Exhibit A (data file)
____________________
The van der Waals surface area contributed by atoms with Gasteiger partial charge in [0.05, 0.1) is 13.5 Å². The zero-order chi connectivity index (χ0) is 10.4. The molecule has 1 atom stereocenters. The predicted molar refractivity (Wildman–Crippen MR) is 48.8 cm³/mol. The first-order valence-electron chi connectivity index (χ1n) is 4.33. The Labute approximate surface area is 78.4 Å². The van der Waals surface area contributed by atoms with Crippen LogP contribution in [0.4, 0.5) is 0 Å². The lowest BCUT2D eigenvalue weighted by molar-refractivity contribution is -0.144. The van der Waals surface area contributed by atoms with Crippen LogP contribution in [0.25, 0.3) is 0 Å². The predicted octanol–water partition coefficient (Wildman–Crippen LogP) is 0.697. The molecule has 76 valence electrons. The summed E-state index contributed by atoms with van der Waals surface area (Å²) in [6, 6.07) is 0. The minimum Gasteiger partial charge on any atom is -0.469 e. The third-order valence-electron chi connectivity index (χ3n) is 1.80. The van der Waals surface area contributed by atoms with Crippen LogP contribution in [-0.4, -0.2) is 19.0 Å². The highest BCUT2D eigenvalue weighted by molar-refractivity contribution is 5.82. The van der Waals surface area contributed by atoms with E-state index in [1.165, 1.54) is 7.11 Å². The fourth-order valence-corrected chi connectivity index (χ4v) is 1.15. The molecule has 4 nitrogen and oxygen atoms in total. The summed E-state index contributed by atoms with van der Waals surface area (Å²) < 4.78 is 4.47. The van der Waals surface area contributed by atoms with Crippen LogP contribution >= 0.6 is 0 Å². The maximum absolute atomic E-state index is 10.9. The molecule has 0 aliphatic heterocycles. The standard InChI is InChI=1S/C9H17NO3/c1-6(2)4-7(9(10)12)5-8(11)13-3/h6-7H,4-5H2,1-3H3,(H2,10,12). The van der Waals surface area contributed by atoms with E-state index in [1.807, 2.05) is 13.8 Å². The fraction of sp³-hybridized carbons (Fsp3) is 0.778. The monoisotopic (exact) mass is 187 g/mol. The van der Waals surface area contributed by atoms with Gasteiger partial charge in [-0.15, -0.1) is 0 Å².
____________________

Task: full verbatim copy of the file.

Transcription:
The van der Waals surface area contributed by atoms with Gasteiger partial charge in [0.05, 0.1) is 13.5 Å². The zero-order chi connectivity index (χ0) is 10.4. The molecule has 1 atom stereocenters. The predicted molar refractivity (Wildman–Crippen MR) is 48.8 cm³/mol. The first-order valence-electron chi connectivity index (χ1n) is 4.33. The Labute approximate surface area is 78.4 Å². The van der Waals surface area contributed by atoms with Crippen LogP contribution in [0.4, 0.5) is 0 Å². The lowest BCUT2D eigenvalue weighted by molar-refractivity contribution is -0.144. The van der Waals surface area contributed by atoms with Crippen LogP contribution in [0.25, 0.3) is 0 Å². The predicted octanol–water partition coefficient (Wildman–Crippen LogP) is 0.697. The molecule has 76 valence electrons. The summed E-state index contributed by atoms with van der Waals surface area (Å²) in [6, 6.07) is 0. The minimum Gasteiger partial charge on any atom is -0.469 e. The third-order valence-electron chi connectivity index (χ3n) is 1.80. The van der Waals surface area contributed by atoms with Crippen LogP contribution in [-0.4, -0.2) is 19.0 Å². The highest BCUT2D eigenvalue weighted by molar-refractivity contribution is 5.82. The van der Waals surface area contributed by atoms with E-state index in [1.165, 1.54) is 7.11 Å². The fourth-order valence-corrected chi connectivity index (χ4v) is 1.15. The molecule has 4 nitrogen and oxygen atoms in total. The summed E-state index contributed by atoms with van der Waals surface area (Å²) < 4.78 is 4.47. The van der Waals surface area contributed by atoms with Crippen LogP contribution >= 0.6 is 0 Å². The maximum absolute atomic E-state index is 10.9. The molecule has 0 aliphatic heterocycles. The standard InChI is InChI=1S/C9H17NO3/c1-6(2)4-7(9(10)12)5-8(11)13-3/h6-7H,4-5H2,1-3H3,(H2,10,12). The van der Waals surface area contributed by atoms with E-state index in [1.807, 2.05) is 13.8 Å². The fraction of sp³-hybridized carbons (Fsp3) is 0.778. The monoisotopic (exact) mass is 187 g/mol. The van der Waals surface area contributed by atoms with Gasteiger partial charge in [-0.15, -0.1) is 0 Å².